As Lebanon prepares to begin its school year in October, efforts intensify to connect educators with the Palestinian refugee camps.
Virtual Classrooms Head to Refugee Camps
A boy plays in the Sabra refugee camp for displaced Palestinians in Beirut.(VALERY SHARIFULIN/TASS/GETTY IMAGES)
BEIRUT – AROUND THE world, COVID-19 has forced school shutdowns and left parents, teachers and students alike struggling with the sudden switch to online learning.
But the transition has been particularly hard for communities with limited access to the internet and mobile devices. In Lebanon, for instance, a majority of the more than 200,000 Palestinian refugees living in the country are below the poverty line.
About 30% of the 37,000 students enrolled in schools run by the United Nations Relief and Works Agency for Palestine Refugees in the Near East (UNRWA) missed out on classes last spring because of difficulties accessing online learning, says Salem Dib, chief of UNRWA’s Field Education Program in Lebanon.
“The digital divide, let me call it, is that some students were not able to join due to unavailability of smart devices, or internet costs or similar issues,” Dib says. “So, because of this, it was a lesson learned to think of other options for students to have them engaged.”
Because so many students missed lessons last year, the agency launched a monthlong review last week to ensure that they will be ready for the coming school year that begins in October. This time, instead of providing all the course materials online, the schools are handing out weekly packets of coursework with written explanations for parents and students. The students can then send pictures of the completed coursework to their teachers.
In Lebanon, school closures to prevent the spread of the coronavirus began in late February. But schools had already seen multiple disruptions earlier in the year as a result of mass anti-government protests that began last October, which often entailed protesters blocking roads and resulted in sporadic closures of schools and other public institutions.
During that time, learning went online, with teachers sending lessons and materials to parents via WhatsApp groups and children completing the work at home with their parents’ assistance.
A Shortage of Computers, Mobile Phones
Even the poorest of families in Lebanon’s Palestinian camps usually have a mobile phone in the house and at least some access to the internet either via Wi-Fi or data. But many do not have a computer, and sharing one phone between multiple children often meant that lessons were missed.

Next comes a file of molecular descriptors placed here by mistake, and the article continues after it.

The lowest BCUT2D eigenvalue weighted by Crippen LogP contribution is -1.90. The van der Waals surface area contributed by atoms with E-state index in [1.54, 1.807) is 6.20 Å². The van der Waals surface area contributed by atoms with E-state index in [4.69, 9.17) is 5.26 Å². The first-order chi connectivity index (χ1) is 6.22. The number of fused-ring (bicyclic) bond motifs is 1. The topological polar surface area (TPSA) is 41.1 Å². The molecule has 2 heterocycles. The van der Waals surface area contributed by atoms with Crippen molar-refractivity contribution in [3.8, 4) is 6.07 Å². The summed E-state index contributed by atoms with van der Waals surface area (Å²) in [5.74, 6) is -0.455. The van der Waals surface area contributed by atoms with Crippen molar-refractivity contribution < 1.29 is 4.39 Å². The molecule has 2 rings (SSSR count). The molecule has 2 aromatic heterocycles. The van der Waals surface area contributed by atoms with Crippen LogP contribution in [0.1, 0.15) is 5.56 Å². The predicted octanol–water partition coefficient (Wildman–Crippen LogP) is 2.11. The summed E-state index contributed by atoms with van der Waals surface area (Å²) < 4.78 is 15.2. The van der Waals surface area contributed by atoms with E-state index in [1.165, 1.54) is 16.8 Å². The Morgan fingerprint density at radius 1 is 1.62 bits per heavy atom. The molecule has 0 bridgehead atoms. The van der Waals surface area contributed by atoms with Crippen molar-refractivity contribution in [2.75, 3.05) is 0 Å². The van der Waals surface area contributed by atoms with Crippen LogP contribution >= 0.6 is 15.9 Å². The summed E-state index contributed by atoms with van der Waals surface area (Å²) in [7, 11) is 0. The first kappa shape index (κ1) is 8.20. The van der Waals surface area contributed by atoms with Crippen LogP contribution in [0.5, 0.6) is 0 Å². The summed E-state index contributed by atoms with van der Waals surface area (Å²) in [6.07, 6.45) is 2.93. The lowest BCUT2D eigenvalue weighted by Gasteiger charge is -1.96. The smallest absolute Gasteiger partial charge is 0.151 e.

That was the case for Diana Qaed, a mother of five in the Beddawi Palestinian camp in northern Lebanon – home to about 20,000 registered Palestinian refugees. Despite having only completed sixth grade herself, Qaed insists her children should finish school and go on to university. Her oldest daughter, at 17, wants to be a laboratory technician and her 15-year-old daughter dreams of being a heart surgeon.
But during the last school term, her children were barely able to learn.
“I can’t give the phone to five children at once – it’s very difficult,” Qaed says. “I would divide my time so each one would have time with me and try to manage it. Some days I was able to and some days I wasn’t.”
And although Qaed says she was always able to reach out to teachers with questions, she felt unqualified to explain the lessons. Instead, her teenaged children would help the younger ones.
Likewise, fellow Beddawi resident Ghada Mohammed Qaed says her 12-year-old son had been unable to study during the last school term. Her husband, who works in a printing shop, needs to take his phone with him to work, and her own phone’s screen was damaged.
“I wasn’t able to teach him,” she says. “My phone was broken, and the electricity is a disaster in our neighborhood, and the situation is really bad. He wanted to study, but my telephone didn’t help him.”
Ibrahim Mustapha, who used to run a learning center giving after-school tutoring to children in the camp, says he’d initially tried to continue holding lessons online after the school shutdown, but it proved unworkable.
“There are students who wanted to study online, and it wouldn’t continue for more than one or two sessions,” he says. “The electricity would be cut off, or the internet, and we were in the middle of working.”
Preparing for October Classes
To help the students who missed out on classes last year get ready for the upcoming term, Dib says, UNRWA staff held a summer catch-up session in which they distributed tablets to 1,200 families whose children had missed classes in the previous term due to lack of smart devices. The agency also helped pay the costs of the internet for some families unable to afford it.
But Dib says, “I doubt that we will be able to provide for the whole school year communications assistance, because it’s very costly to donors and to UNRWA.” The agency has faced persistent budget shortfalls, especially since the United States cut off its previously substantial funding in 2018.
It remains unclear whether the coming school year in Lebanon, which starts in October, will be fully online or mixed between online and in-person learning. In the meantime, parents say they are happy that at least during the review session that began last week, course materials will be available in paper format.
“I thank the principal a lot for these papers, because they will make things much easier,” says Ghada Qaed, who was picking up packets of coursework last Saturday – science, English, Arabic, geography and math – from Kawkab school in the Beddawi camp, where her son is a student.
But she and the other parents hope that soon their children will be able to attend physical classes again.
“God willing, this year will be better, and the children will be able to study in the schoolhouse and will take in more information,” Diana Qaed says.